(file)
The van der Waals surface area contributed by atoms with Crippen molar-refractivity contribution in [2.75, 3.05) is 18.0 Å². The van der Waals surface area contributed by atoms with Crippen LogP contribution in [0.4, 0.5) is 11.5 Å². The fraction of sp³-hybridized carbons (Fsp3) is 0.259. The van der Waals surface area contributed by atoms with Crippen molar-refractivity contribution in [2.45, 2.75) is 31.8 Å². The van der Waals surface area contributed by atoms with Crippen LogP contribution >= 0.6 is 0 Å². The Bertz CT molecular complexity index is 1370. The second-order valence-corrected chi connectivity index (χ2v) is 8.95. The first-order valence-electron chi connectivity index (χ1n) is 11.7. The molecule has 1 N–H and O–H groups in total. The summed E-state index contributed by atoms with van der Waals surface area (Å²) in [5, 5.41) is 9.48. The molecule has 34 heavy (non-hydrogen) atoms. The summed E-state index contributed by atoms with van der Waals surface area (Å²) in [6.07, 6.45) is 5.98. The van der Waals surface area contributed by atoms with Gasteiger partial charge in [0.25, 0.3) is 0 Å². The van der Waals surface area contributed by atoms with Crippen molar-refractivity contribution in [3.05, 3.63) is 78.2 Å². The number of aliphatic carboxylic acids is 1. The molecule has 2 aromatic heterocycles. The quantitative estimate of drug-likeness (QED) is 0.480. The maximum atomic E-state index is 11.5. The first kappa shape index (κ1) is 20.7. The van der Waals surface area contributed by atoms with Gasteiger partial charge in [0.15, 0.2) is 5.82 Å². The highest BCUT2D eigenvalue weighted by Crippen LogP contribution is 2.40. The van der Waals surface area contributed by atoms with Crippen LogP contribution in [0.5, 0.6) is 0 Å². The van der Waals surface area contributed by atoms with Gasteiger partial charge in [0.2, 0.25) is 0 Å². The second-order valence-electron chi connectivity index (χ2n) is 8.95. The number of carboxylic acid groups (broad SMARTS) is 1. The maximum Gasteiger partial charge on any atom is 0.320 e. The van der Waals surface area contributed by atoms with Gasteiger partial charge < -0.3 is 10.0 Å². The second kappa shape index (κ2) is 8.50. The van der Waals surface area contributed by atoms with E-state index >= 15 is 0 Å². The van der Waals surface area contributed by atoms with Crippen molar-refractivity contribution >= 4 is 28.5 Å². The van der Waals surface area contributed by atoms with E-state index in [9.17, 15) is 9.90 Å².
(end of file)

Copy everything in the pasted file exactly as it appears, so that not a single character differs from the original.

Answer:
The van der Waals surface area contributed by atoms with Crippen molar-refractivity contribution in [2.75, 3.05) is 18.0 Å². The van der Waals surface area contributed by atoms with Crippen LogP contribution in [0.4, 0.5) is 11.5 Å². The fraction of sp³-hybridized carbons (Fsp3) is 0.259. The van der Waals surface area contributed by atoms with Crippen molar-refractivity contribution in [2.45, 2.75) is 31.8 Å². The van der Waals surface area contributed by atoms with Crippen LogP contribution >= 0.6 is 0 Å². The Bertz CT molecular complexity index is 1370. The second-order valence-corrected chi connectivity index (χ2v) is 8.95. The first-order valence-electron chi connectivity index (χ1n) is 11.7. The molecule has 1 N–H and O–H groups in total. The summed E-state index contributed by atoms with van der Waals surface area (Å²) in [5, 5.41) is 9.48. The molecule has 34 heavy (non-hydrogen) atoms. The summed E-state index contributed by atoms with van der Waals surface area (Å²) in [6.07, 6.45) is 5.98. The van der Waals surface area contributed by atoms with Gasteiger partial charge in [0.25, 0.3) is 0 Å². The van der Waals surface area contributed by atoms with Crippen molar-refractivity contribution in [3.05, 3.63) is 78.2 Å². The number of aliphatic carboxylic acids is 1. The molecule has 2 aromatic heterocycles. The quantitative estimate of drug-likeness (QED) is 0.480. The maximum atomic E-state index is 11.5. The first kappa shape index (κ1) is 20.7. The van der Waals surface area contributed by atoms with Gasteiger partial charge in [0.15, 0.2) is 5.82 Å². The highest BCUT2D eigenvalue weighted by Crippen LogP contribution is 2.40. The van der Waals surface area contributed by atoms with Crippen LogP contribution in [0.5, 0.6) is 0 Å². The van der Waals surface area contributed by atoms with Gasteiger partial charge in [0.2, 0.25) is 0 Å². The second-order valence-electron chi connectivity index (χ2n) is 8.95. The number of carboxylic acid groups (broad SMARTS) is 1. The maximum Gasteiger partial charge on any atom is 0.320 e. The van der Waals surface area contributed by atoms with Gasteiger partial charge < -0.3 is 10.0 Å². The second kappa shape index (κ2) is 8.50. The van der Waals surface area contributed by atoms with E-state index >= 15 is 0 Å². The van der Waals surface area contributed by atoms with Crippen molar-refractivity contribution >= 4 is 28.5 Å². The van der Waals surface area contributed by atoms with E-state index in [9.17, 15) is 9.90 Å².